Education level              .24 (**)    .15 (*)      .15 (*)
Seniority                    .11        -.08         -.07
LIFP                                     .36 (**)     .13 (*)
Psychological empowerment                             .44 (**)
In-role performance
LIFP x In-role performance
[R.sup.2]                    .06         .17          .31
[DELTA][R.sup.2]             .07         .12          .14
F                           5.85 (**)  14.65 (**)   25.53 (**)
[DELTA]F                    5.85 (**)  46.57 (**)   65.42 (**)

Variable                    External marketability
                             M4          M5            M6

Gender                       .16 (**)    .18 (**)    .15 (**)
Age                         -.13         .00        -.03
Education level              .07        -.01        -.01
Seniority                    .16         .00         .01
LIFP                                     .29 (**)    .14 (*)
Psychological empowerment                            .29 (**)
In-role performance
LIFP x In-role performance
[R.sup.2]                    .02         .10         .16
[DELTA][R.sup.2]             .03         .08         .06
F                           2.94 (*)    8.26 (**)  11.25 (**)
[DELTA]F                    2.94 (*)   28.56 (**)  23.34 (**)

Variable                    Psychological empowerment
                                M7         M8

Gender                        .09         .05
Age                           .10         .10
Education level               .00         .00
Seniority                    -.04        -.02
LIFP                          .52 (**)    .37 (**)
Psychological empowerment
In-role performance                       .23 (**)
LIFP x In-role performance               -.17 (**)
[R.sup.2]                     .28         .36
[DELTA][R.sup.2]              .29         .08
F                           26.11 (**)  27.11 (**)
[DELTA]F                    26.11 (**)  21.42 (**)

Note. N = 331. LIFP = leaders' implicit followership prototypes.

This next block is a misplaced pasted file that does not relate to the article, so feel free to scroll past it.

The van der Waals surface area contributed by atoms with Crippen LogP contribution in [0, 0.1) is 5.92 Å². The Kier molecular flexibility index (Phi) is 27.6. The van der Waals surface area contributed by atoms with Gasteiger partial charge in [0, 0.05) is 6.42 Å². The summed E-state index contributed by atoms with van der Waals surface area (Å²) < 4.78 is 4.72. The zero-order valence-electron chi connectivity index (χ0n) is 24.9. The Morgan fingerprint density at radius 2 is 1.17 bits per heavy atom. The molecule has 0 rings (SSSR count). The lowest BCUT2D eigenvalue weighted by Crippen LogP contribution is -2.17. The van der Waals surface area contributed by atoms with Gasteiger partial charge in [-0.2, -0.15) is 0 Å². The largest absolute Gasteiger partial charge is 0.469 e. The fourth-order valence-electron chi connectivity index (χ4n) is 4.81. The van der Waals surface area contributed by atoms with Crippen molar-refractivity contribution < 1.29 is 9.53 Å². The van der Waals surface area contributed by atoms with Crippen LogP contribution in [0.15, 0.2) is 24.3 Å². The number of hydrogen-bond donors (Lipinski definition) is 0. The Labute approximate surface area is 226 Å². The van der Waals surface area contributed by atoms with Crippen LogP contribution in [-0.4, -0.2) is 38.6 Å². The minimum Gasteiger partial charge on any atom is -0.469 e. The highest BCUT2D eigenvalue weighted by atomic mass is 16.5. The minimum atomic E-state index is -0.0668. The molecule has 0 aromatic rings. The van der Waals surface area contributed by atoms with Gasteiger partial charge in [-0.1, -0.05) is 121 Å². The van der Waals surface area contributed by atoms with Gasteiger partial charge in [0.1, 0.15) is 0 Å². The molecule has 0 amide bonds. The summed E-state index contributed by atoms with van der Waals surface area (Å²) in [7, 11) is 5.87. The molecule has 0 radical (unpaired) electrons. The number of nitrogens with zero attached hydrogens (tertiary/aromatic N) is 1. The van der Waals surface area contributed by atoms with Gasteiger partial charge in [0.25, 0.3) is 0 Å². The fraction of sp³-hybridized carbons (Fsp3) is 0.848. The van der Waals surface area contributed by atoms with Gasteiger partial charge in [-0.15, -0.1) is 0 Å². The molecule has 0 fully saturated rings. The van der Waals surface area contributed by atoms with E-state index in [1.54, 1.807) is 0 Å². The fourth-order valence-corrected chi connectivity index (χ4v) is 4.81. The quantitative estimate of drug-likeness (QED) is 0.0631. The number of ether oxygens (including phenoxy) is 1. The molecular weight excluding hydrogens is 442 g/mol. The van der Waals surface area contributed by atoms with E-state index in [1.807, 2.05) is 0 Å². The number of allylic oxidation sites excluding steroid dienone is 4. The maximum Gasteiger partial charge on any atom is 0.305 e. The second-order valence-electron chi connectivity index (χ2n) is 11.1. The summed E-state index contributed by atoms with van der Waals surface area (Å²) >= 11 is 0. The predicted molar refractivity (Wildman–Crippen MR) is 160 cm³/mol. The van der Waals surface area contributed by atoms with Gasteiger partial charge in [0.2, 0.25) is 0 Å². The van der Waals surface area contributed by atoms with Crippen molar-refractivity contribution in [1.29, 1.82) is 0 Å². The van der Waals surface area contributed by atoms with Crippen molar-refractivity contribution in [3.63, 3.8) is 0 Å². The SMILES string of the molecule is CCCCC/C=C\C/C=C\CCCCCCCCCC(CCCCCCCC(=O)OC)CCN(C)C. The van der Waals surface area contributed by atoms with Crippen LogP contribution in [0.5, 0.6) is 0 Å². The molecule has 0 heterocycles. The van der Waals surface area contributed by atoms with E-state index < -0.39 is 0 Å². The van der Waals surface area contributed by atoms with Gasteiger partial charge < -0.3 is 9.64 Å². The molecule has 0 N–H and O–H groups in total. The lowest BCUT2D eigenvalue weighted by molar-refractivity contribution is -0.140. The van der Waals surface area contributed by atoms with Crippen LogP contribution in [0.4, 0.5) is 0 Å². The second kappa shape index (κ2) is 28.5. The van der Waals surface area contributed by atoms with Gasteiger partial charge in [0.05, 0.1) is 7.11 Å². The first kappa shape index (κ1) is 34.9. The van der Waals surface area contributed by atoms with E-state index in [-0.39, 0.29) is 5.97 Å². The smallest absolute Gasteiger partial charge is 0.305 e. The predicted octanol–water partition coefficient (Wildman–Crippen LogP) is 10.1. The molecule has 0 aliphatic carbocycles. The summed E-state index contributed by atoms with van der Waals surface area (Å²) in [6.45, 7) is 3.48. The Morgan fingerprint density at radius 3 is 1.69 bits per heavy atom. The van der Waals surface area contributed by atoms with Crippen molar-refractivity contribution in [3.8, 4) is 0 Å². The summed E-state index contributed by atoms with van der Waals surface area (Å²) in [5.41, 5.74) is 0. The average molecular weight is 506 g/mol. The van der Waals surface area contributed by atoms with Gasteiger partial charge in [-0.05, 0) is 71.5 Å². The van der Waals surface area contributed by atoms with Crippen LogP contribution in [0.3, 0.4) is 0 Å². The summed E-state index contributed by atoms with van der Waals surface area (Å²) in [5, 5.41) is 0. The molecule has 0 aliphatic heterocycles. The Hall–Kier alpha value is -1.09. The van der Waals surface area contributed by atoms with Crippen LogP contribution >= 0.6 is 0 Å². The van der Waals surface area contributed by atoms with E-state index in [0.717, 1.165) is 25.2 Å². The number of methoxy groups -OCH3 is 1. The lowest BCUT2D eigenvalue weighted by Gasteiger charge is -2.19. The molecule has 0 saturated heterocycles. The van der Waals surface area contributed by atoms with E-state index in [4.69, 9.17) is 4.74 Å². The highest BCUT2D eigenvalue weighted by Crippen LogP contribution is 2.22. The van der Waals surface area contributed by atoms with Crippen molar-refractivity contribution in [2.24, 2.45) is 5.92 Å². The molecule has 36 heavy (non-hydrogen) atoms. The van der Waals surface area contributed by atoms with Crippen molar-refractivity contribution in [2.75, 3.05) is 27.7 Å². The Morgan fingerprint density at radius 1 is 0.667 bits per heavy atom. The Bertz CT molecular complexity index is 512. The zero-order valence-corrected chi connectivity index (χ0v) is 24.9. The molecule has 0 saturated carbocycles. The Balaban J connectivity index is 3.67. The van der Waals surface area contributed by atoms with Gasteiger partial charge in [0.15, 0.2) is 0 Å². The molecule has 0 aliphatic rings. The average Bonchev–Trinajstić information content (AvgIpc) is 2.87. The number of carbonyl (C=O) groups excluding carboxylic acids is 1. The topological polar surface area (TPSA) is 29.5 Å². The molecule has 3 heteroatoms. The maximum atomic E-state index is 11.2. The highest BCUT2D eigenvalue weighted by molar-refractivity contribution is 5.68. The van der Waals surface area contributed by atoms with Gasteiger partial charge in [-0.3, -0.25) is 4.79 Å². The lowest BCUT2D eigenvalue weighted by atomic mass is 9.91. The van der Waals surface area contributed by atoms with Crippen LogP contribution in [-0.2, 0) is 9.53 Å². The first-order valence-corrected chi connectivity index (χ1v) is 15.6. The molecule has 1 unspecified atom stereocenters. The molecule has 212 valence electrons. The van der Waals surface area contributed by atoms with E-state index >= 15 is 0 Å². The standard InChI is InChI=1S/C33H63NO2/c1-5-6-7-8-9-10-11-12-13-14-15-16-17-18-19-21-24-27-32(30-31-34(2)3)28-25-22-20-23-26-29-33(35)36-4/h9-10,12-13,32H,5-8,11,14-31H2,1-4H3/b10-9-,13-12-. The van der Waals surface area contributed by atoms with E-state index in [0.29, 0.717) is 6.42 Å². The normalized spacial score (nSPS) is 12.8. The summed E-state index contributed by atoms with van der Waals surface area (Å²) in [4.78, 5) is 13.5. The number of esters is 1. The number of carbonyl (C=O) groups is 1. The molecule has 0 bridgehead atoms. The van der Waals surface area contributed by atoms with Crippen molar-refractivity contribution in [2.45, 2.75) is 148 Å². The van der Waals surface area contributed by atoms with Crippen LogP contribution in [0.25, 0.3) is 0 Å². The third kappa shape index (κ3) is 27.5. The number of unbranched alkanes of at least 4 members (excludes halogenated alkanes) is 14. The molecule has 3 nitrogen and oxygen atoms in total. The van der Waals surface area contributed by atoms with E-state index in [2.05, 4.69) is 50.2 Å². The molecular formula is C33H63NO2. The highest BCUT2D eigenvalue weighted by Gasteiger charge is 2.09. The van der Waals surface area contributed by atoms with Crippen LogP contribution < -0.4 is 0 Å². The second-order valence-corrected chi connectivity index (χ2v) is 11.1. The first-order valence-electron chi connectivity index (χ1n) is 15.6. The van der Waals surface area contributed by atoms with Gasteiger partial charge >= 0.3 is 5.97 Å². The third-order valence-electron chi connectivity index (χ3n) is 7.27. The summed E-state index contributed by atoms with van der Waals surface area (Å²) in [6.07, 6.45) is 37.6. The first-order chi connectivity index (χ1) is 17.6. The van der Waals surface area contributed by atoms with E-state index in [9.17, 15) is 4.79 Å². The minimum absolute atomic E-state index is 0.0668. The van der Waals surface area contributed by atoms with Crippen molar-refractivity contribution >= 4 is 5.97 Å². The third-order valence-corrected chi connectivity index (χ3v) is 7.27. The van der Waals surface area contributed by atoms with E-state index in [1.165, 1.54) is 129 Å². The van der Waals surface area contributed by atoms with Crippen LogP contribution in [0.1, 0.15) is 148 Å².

(*) p < .05, (**) p < .01.

Table 4. Results of the Moderated Path Analysis of Leaders' Implicit
Followership Prototypes on Internal Marketability via Psychological
Empowerment

In-role performance               LIFP [right arrow] PE [right arrow]
                                        Internal marketability
                                              Stage
                                   Stage 1    Stage 2    Direct

Low in-role performance (-1 SD)     .64 (**)   .64 (**)  .12
High in-role performance (+1 SD)    .28 (**)   .53 (**)  .34 (**)
Difference between high and low    -.36 (**)  -.11       .22

In-role performance               LIFP [right arrow] PE [right arrow]
                                    Internal marketability
                                  Effect
                                  Indirect     Total

Low in-role performance (-1 SD)    .41 (**)   .53 (**)
High in-role performance (+1 SD)   .15 (**)   .49 (**)
Difference between high and low   -.26 (**)  -.04

Note. N = 331. LIFP = leaders' implicit followership prototypes, PE =
psychological empowerment.
(*) p < .05, (**) p < .01.

Table 5. Results of the Moderated Path Analysis of Leaders' Implicit
Followership Prototypes on External Marketability via Psychological
Empowerment

In-role performance               LIFP [right arrow] PE [right arrow]
                                         Internal marketability
                                    Stage
                                  Stage 1    Stage 2    Direct

Low in-role performance (-1 SD)    .64 (**)   .59 (**)  -.02
High in-role performance (+1 SD)   .28 (**)   .22 (**)   .40 (**)
Difference between high and low   -.36 (**)  -.37 (**)   .42 (**)

In-role performance               LIFP [right arrow] PE [right arrow]
                                   Internal marketability
                                  Effect
                                  Indirect   Total

Low in-role performance (-1 SD)    .38 (**)  .36 (**)
High in-role performance (+1 SD)   .06 (**)  .46 (**)
Difference between high and low   -.32 (**)  .10

Note. N = 331. LIFP = leaders' implicit followership prototypes, PE =
psychological empowerment.
(*) p < .05, (**) p < .01.
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Author:Su, Xin; Gao, Peng; He, Ying; Zhu, Xuzhen
Publication:Social Behavior and Personality: An International Journal
Geographic Code:9CHIN
Date:Dec 1, 2019
Words:5423